Jan 13, 2014


How often we hear about garment workers, the conditions in which they work, the abuses they suffer, the corporations that turn their backs on the situations. Added to the injustice is that they are often locked inside the buildings, fires break out, and the bodies are all that remain to tell the tale. The latest tragedy involves an entire building collapsing in Bangladesh, killing 1135 people and injuring 2500. Whenever I hear these tales, I ask myself, "what can we as consumers do?" and then I renew my vow to never buy from certain manufacturers whose lines are produced in these conditions

and I return to buying only hand- made garments or shopping at second-hand stores, mercados, etc. 

After many years of collecting fabric pieces from my former social enterprise, Mariposas San Miguel, I realized that I had a bag of strips of colorful fabrics, too small to be used in that project. So I used them to create a huipil. 

The leftover strips serve as a metaphor for the those workers who are so disposable, simply used and tossed aside by the very corporations who produce the highest quality, most fabulous designs, that all of us have been told we "must have" in order to be happy, successful, loved and admired. 

The strips were easily sewn onto a huipil made of other recycled pieces patched together. To add impact, I asked some friends to send or bring labels from their clothes, to affix to the huipil itself. Then I invited some others to join me in an art+action in San Miguel. 

So, one beautiful afternoon in December, Joy Wesson, Melissa Bastos, Ronny Khalil and Rebecca Peterson stood in the central plaza with me, between the Parroquia and the jardin, to interview passers-by. 

I wore the huipil, one of the few that actually can be worn. We took turns holding a poster that asked the question "who made your clothes?" / "quien hizo tu ropa?" that also featured a photo of a young girl in a maquiladora in Ciudad Juárez. 

As people stopped to read the sign, we told them what we were doing and asked invited them to participate. When they did, we asked if we could look at the labels in their clothing.

To our suprise, many were clueless about sweatshops, and had never actually thought about what's "behind the label." Others offered their opinions about how to change the system, the power of boycotting and the necessity of putting pressure on clothing manufacturers. 

As Ronny got some video footage and Melissa grabbed the sound bites, Joy photographed and Rebecca and I convinced some to donate their labels to the project. 

When they agreed, they were asked to pin their label on the huipil, increasing their level of interest and participation. 

We found that it can be a great deal of fun to interact with others about possible solutions to disturbing issues. Working together to find solutions helps us all feel more empowered to create change. 

And as the afternoon was winding down, a strolling musician clown livened things up and we danced together in the street. I love art+actions, let's do another soon!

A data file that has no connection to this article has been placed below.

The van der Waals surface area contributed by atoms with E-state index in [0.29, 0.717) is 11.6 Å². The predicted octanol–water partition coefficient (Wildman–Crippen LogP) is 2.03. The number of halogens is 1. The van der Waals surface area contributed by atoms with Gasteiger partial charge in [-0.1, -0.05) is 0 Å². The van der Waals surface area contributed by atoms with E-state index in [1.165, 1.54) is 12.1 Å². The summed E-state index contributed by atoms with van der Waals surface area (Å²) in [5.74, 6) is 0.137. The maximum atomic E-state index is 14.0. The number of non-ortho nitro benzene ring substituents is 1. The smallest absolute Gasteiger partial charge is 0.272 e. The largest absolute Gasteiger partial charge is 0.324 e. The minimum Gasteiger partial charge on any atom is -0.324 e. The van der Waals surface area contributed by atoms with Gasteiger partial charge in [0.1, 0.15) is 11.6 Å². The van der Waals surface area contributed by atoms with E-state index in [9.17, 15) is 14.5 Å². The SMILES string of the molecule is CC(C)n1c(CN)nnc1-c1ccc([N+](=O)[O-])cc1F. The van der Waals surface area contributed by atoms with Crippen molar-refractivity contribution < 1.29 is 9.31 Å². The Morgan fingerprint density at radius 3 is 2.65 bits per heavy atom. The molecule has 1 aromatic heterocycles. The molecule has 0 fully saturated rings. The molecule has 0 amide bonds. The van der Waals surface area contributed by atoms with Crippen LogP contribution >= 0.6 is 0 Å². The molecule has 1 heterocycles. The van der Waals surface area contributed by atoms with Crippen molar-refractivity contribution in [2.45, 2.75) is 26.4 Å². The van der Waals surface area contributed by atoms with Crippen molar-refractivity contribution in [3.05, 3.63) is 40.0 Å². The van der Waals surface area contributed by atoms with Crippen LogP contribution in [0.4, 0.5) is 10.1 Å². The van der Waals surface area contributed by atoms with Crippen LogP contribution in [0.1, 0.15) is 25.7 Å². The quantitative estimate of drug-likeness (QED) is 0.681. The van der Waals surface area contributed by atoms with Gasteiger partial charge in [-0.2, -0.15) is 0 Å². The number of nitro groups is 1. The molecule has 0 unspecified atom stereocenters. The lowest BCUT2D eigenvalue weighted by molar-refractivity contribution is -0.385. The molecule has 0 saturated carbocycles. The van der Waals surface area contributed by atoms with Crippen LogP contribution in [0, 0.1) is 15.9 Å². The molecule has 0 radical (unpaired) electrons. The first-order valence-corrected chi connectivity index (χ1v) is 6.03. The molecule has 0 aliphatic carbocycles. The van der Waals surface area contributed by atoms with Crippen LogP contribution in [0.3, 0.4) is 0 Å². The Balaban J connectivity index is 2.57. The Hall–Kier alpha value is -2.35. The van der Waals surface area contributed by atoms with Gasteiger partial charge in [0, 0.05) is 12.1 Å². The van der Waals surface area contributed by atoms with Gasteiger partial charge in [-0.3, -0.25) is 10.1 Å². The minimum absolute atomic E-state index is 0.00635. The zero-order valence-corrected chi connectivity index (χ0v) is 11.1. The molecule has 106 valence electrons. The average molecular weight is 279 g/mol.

Jan 5, 2014


The new year brings with it so many changes, within and without, internal and external.  2014 promises to be a year of travel and art in combination... what a mezcla perfecta! Also a year of activism, of making more art that brings awareness, of honoring those who have come before and shown us the courage and strength it takes to use la voz

Today, as I awoke to the singing birds and blue skies of la Antigua, Guatemala, I was surprised to open La Prensa Libre to find a 2-pg. spread about the disappeared poet and writer Alaide Foppa, who would be turning 100 yrs. old this year. 

Six years ago I made my first homage to her, a huipil sculpture using one of her poems in spanish on one side, english the other. 

Huipil sculpture for Alaide Foppa, 8x13", paper, wax,
wire, wood, 2009


She feels sometimes like a thing forgotten
in the dark corner of the house
as the fruit eaten indoors by birds of prey,
like shade without face or weight.
Their presence is barely slight vibration
in still air. 
She feels they exchange glances
And they become fog between the clumsy arms who try to surround her. 
She would like to be 
a juicy orange in the hand of a child
-empty noncrust an image that 
shines in the mirror - nonshade that
disappears and a clear voice -
nonheavy silence sometimes heard.

Born in Barcelona in 1914, to a Argentine father and a Guatemalan mother, Foppa spent much of her youth in Italy. She met and married a Guatemalan politician, Alfonso Solórzano, and became a citizen of that country until they and their children exiled to Mexico after the 1954 coup.

In Mexico, Foppa became professor at UNAM, offering the first course in the sociology of women ever taught at a Latin American university. She was co-founder of fem, the first feminist journal in Latin America, and produced over 400 radio programs on "foro de mujeres", the women's forum.

When she went to Guatemala to visit family in Dec. 1980, she was disappeared, just weeks after her 67th birthday. This last December, just before my own 67th birthday, I completed this homage huipil for her.

UNA FRUTA PROHIBIDA, huipil tribute to Alaide Foppa, mixed media. 2013
Collection of Hotel Casa Santo Domingo, La Antigua, Guatemala


Suelen hablarle a alguien
los poetas.
Se dirigen al pueblo
con una espada reluciente 
o con una espiga 
en la mano,
canta dulces canciones
al ser armado,
revelan a nuestro asombro
deslumbrantes paisajes
y dejan flores 
en su camino.
Y yo, 
en mi oscuro nido
llevo la poesía
como un mal oculto
como un secreto
con un fruto prohibido.